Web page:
“It usually takes about twenty sessions with the simulations,” Rafe said. “Thirty at the most. We recommend no more than two sessions a week. Spaced so they’re at least two days apart. You control the schedule.”
Len nodded. Some people made little jokes. Some people prepared lists of questions in advance. Len just nodded.
Rafe didn’t tell him some of the cost would be covered by the federal and state agencies that ran anti-violence programs. That wasn’t part of the informed consent procedure. The information was publicly available on the agency websites and you could therefore assume the prospective consumer knew it. The agencies were particularly interested in nodders.
The temp jobs were mostly routine stuff. The customer gave Len a target and he attacked it. Most of the time he didn’t penetrate. His employers were testing their defenses against low-level penetrators. They just wanted to make sure all the standard alarms and traps were working.
He really liked working inside, creating serious defenses. That was his real talent, not attacking. Everybody admitted he was good at it. So why should it matter what kind of a personality he had? Why couldn’t people put up with a little interpersonal friction?
He couldn’t be the first techie who told Jodie Freere she was doing something dumb. You would think a security manager with her experience would have gotten used to it. In her case, in fact, it must have happened a lot.
The exit officer had claimed they weren’t letting him go just because he’d reminded Jodie she wasn’t as bright as she thought she was. Len’s remark was part of a “pattern”. They always said that. But somehow they didn’t notice the pattern until he got a little grumpy with some “team leader” type.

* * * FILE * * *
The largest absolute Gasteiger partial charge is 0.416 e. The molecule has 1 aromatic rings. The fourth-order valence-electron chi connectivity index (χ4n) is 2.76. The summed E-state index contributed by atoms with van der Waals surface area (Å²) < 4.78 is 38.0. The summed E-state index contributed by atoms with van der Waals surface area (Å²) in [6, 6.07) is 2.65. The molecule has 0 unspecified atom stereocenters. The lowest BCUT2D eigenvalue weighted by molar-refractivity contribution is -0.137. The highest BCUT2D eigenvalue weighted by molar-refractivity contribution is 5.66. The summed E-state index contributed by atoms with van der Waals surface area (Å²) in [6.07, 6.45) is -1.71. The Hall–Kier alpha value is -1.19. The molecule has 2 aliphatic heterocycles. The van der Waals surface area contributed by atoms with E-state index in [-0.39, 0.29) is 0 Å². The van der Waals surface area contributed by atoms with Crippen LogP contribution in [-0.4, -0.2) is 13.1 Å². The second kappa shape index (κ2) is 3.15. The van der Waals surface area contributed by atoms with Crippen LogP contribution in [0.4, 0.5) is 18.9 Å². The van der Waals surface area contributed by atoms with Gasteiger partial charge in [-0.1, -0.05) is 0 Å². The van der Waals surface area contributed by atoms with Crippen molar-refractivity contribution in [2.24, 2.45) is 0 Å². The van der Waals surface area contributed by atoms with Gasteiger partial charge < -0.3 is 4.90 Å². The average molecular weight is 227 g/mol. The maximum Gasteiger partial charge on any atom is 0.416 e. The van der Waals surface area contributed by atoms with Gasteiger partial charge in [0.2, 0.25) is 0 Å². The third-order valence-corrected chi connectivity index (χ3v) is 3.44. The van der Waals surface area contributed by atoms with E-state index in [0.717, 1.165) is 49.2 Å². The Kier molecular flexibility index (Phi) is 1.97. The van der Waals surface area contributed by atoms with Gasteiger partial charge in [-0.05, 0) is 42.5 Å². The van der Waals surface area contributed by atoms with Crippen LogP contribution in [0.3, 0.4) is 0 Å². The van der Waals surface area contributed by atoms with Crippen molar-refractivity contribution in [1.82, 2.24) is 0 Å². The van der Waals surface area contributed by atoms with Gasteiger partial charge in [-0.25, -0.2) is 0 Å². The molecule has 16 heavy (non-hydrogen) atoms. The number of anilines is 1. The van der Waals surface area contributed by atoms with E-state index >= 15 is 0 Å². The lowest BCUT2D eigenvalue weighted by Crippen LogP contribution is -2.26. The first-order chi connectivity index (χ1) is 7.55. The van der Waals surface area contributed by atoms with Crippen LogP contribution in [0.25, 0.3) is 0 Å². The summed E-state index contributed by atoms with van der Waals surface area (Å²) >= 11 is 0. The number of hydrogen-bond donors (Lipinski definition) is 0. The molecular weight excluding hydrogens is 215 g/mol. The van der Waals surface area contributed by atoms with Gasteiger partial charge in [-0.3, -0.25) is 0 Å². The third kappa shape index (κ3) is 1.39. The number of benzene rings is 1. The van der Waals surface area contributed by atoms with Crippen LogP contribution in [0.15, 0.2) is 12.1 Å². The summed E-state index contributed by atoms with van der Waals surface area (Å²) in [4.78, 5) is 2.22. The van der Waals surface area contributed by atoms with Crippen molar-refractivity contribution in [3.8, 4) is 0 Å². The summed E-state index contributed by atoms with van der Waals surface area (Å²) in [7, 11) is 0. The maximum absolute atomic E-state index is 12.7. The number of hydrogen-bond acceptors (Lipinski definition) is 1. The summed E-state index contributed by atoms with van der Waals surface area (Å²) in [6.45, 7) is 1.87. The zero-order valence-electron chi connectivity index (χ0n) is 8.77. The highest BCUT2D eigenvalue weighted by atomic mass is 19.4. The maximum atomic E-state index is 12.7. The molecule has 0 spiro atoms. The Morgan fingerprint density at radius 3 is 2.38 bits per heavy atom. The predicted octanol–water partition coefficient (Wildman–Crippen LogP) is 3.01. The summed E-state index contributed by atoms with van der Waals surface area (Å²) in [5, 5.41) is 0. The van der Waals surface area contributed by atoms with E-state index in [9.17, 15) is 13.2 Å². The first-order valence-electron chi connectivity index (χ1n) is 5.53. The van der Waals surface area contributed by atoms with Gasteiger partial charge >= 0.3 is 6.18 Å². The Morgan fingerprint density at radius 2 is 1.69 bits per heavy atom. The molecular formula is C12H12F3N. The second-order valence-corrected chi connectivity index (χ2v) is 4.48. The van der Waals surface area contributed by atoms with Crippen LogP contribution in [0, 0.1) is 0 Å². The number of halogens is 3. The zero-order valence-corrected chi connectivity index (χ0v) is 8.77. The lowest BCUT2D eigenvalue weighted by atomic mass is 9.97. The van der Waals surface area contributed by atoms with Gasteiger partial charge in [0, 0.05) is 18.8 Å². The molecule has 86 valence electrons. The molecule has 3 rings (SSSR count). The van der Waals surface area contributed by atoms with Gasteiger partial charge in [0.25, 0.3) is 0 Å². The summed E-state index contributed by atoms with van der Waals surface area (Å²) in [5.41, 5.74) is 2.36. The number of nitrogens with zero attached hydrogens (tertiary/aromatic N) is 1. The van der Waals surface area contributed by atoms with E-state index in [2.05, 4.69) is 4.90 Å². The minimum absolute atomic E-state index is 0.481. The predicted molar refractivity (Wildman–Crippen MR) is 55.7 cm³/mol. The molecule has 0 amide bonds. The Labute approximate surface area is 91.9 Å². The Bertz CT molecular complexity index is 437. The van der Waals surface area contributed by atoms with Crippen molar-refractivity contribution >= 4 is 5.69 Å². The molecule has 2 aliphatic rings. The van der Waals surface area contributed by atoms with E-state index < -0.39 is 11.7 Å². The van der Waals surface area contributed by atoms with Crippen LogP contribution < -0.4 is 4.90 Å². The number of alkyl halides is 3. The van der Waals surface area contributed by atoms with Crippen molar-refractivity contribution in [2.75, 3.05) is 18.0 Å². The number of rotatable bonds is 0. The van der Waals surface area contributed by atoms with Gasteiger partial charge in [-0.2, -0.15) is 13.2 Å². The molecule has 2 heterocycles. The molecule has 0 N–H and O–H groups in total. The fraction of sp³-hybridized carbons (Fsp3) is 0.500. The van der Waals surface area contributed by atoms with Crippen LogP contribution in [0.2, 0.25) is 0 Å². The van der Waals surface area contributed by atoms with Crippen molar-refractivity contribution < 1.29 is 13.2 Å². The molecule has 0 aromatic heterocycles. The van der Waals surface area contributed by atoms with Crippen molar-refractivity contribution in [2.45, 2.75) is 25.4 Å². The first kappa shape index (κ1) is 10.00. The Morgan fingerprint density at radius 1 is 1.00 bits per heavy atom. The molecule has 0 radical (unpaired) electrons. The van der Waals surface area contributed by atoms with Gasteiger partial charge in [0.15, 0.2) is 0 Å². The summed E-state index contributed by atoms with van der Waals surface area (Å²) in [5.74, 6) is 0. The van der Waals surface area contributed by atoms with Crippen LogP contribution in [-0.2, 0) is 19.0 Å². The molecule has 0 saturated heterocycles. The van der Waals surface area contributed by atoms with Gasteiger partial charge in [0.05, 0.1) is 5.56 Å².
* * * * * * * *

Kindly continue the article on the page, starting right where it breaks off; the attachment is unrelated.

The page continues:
Maybe he should stick to temp work. They gave him a target and he went after it. All by himself. He deserved something better. He had a right to something better. But maybe he should settle for what he could get.
But then he’d have to give up Toni. “This stuff really works,” Toni insisted. “You don’t have to spend your life doing things just because your parents messed you up or you got genes that gave you a certain kind of brain. You can do something about it. We’re the first people in the whole history of the Earth that can do something about it.”
It didn’t take much to get Toni started. She’d had some kind of problem with her father—something that had led her into “overly dependent relationships” according to her version of her life story. Now she was all right. Now she could walk away from a relationship if she decided it wasn’t giving her what she wanted.
She didn’t say she would walk away from Len if he didn’t get himself transformed. She wasn’t that type. But that was the message, wasn’t it? He wasn’t the only guy in the world with a lean body and a great pair of pecs.
Copyright 2014 by Tom Purdom. All rights reserved. This document may be printed out and archived for personal use. All other use is strictly prohibited.